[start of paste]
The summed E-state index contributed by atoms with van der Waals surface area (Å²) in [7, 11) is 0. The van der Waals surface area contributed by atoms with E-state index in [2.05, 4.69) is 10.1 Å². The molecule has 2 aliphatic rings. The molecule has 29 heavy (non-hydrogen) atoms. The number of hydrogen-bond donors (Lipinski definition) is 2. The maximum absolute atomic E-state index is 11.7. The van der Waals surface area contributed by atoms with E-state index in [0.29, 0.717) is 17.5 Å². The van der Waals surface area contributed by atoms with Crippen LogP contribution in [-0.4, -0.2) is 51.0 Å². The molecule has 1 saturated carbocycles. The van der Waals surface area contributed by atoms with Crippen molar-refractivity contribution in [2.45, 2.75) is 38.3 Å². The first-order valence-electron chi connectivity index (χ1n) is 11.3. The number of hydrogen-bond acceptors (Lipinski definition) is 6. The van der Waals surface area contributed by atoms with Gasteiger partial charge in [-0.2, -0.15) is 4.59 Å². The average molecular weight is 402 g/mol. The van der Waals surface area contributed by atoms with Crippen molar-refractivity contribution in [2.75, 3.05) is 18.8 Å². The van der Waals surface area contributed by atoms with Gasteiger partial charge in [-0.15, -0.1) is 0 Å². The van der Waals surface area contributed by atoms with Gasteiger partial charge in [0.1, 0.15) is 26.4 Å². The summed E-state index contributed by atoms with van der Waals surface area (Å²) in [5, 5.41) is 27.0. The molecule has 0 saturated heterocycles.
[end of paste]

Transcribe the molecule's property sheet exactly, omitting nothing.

The summed E-state index contributed by atoms with van der Waals surface area (Å²) in [7, 11) is 0. The van der Waals surface area contributed by atoms with E-state index in [2.05, 4.69) is 10.1 Å². The molecule has 2 aliphatic rings. The molecule has 29 heavy (non-hydrogen) atoms. The number of hydrogen-bond donors (Lipinski definition) is 2. The maximum absolute atomic E-state index is 11.7. The van der Waals surface area contributed by atoms with E-state index in [0.29, 0.717) is 17.5 Å². The van der Waals surface area contributed by atoms with Crippen LogP contribution in [-0.4, -0.2) is 51.0 Å². The molecule has 1 saturated carbocycles. The van der Waals surface area contributed by atoms with Crippen molar-refractivity contribution in [2.45, 2.75) is 38.3 Å². The first-order valence-electron chi connectivity index (χ1n) is 11.3. The number of hydrogen-bond acceptors (Lipinski definition) is 6. The van der Waals surface area contributed by atoms with Gasteiger partial charge in [-0.2, -0.15) is 4.59 Å². The average molecular weight is 402 g/mol. The van der Waals surface area contributed by atoms with Crippen molar-refractivity contribution in [2.75, 3.05) is 18.8 Å². The van der Waals surface area contributed by atoms with Gasteiger partial charge in [-0.15, -0.1) is 0 Å². The van der Waals surface area contributed by atoms with Gasteiger partial charge in [0.1, 0.15) is 26.4 Å². The summed E-state index contributed by atoms with van der Waals surface area (Å²) in [5, 5.41) is 27.0. The molecule has 0 saturated heterocycles.